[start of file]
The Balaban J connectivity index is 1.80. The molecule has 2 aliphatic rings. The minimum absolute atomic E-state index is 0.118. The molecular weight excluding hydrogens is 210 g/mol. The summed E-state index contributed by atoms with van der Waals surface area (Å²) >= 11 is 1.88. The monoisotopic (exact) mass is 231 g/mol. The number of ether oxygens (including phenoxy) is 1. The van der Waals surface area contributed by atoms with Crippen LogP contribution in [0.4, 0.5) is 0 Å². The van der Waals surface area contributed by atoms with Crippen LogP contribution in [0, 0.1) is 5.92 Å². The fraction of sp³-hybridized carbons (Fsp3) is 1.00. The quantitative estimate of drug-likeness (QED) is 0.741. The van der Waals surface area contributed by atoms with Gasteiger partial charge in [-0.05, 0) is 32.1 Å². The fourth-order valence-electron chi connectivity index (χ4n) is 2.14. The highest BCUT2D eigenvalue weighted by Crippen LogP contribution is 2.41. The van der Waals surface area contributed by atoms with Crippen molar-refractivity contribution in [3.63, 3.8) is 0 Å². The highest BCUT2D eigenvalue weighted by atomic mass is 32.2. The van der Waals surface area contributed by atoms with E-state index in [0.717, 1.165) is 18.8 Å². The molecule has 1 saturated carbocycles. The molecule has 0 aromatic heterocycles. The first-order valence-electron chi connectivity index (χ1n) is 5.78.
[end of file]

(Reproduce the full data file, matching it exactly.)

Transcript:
The Balaban J connectivity index is 1.80. The molecule has 2 aliphatic rings. The minimum absolute atomic E-state index is 0.118. The molecular weight excluding hydrogens is 210 g/mol. The summed E-state index contributed by atoms with van der Waals surface area (Å²) >= 11 is 1.88. The monoisotopic (exact) mass is 231 g/mol. The number of ether oxygens (including phenoxy) is 1. The van der Waals surface area contributed by atoms with Crippen LogP contribution in [0.4, 0.5) is 0 Å². The van der Waals surface area contributed by atoms with Crippen LogP contribution in [0, 0.1) is 5.92 Å². The fraction of sp³-hybridized carbons (Fsp3) is 1.00. The quantitative estimate of drug-likeness (QED) is 0.741. The van der Waals surface area contributed by atoms with Gasteiger partial charge in [-0.05, 0) is 32.1 Å². The fourth-order valence-electron chi connectivity index (χ4n) is 2.14. The highest BCUT2D eigenvalue weighted by Crippen LogP contribution is 2.41. The van der Waals surface area contributed by atoms with Crippen molar-refractivity contribution in [3.63, 3.8) is 0 Å². The highest BCUT2D eigenvalue weighted by atomic mass is 32.2. The van der Waals surface area contributed by atoms with E-state index in [0.717, 1.165) is 18.8 Å². The molecule has 1 saturated carbocycles. The molecule has 0 aromatic heterocycles. The first-order valence-electron chi connectivity index (χ1n) is 5.78.